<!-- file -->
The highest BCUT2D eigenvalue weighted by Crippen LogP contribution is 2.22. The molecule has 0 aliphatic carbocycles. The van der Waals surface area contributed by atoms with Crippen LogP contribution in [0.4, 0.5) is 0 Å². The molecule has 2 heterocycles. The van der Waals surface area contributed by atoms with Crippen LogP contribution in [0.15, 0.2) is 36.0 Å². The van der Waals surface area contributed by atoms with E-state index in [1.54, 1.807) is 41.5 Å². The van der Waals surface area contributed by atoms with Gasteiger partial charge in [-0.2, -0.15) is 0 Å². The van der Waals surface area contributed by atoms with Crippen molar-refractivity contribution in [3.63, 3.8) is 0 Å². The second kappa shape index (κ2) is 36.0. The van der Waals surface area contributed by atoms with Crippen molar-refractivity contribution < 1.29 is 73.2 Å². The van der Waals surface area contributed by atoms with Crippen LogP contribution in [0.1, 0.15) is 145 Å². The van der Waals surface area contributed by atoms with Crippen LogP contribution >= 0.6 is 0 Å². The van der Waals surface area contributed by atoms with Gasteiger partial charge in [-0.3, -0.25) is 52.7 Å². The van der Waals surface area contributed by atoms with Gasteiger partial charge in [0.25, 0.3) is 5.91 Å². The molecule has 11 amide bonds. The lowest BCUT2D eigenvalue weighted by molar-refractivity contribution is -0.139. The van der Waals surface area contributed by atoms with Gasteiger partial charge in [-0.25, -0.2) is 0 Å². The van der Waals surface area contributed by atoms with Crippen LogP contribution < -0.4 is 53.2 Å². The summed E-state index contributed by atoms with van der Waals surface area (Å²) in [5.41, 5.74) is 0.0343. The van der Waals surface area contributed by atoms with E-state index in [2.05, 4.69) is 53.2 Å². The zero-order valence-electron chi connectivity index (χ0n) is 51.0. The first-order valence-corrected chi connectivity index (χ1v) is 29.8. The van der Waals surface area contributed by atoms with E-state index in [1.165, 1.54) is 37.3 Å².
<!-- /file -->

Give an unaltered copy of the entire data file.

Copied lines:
The highest BCUT2D eigenvalue weighted by Crippen LogP contribution is 2.22. The molecule has 0 aliphatic carbocycles. The van der Waals surface area contributed by atoms with Crippen LogP contribution in [0.4, 0.5) is 0 Å². The molecule has 2 heterocycles. The van der Waals surface area contributed by atoms with Crippen LogP contribution in [0.15, 0.2) is 36.0 Å². The van der Waals surface area contributed by atoms with E-state index in [1.54, 1.807) is 41.5 Å². The van der Waals surface area contributed by atoms with Gasteiger partial charge in [-0.2, -0.15) is 0 Å². The van der Waals surface area contributed by atoms with Crippen molar-refractivity contribution in [3.63, 3.8) is 0 Å². The second kappa shape index (κ2) is 36.0. The van der Waals surface area contributed by atoms with Crippen molar-refractivity contribution < 1.29 is 73.2 Å². The van der Waals surface area contributed by atoms with Crippen LogP contribution in [0.1, 0.15) is 145 Å². The van der Waals surface area contributed by atoms with Crippen LogP contribution >= 0.6 is 0 Å². The van der Waals surface area contributed by atoms with Gasteiger partial charge in [-0.3, -0.25) is 52.7 Å². The van der Waals surface area contributed by atoms with Gasteiger partial charge in [0.25, 0.3) is 5.91 Å². The molecule has 11 amide bonds. The lowest BCUT2D eigenvalue weighted by molar-refractivity contribution is -0.139. The van der Waals surface area contributed by atoms with Gasteiger partial charge in [-0.25, -0.2) is 0 Å². The van der Waals surface area contributed by atoms with Crippen LogP contribution < -0.4 is 53.2 Å². The summed E-state index contributed by atoms with van der Waals surface area (Å²) in [5.41, 5.74) is 0.0343. The van der Waals surface area contributed by atoms with E-state index in [2.05, 4.69) is 53.2 Å². The zero-order valence-electron chi connectivity index (χ0n) is 51.0. The first-order valence-corrected chi connectivity index (χ1v) is 29.8. The van der Waals surface area contributed by atoms with E-state index in [1.165, 1.54) is 37.3 Å².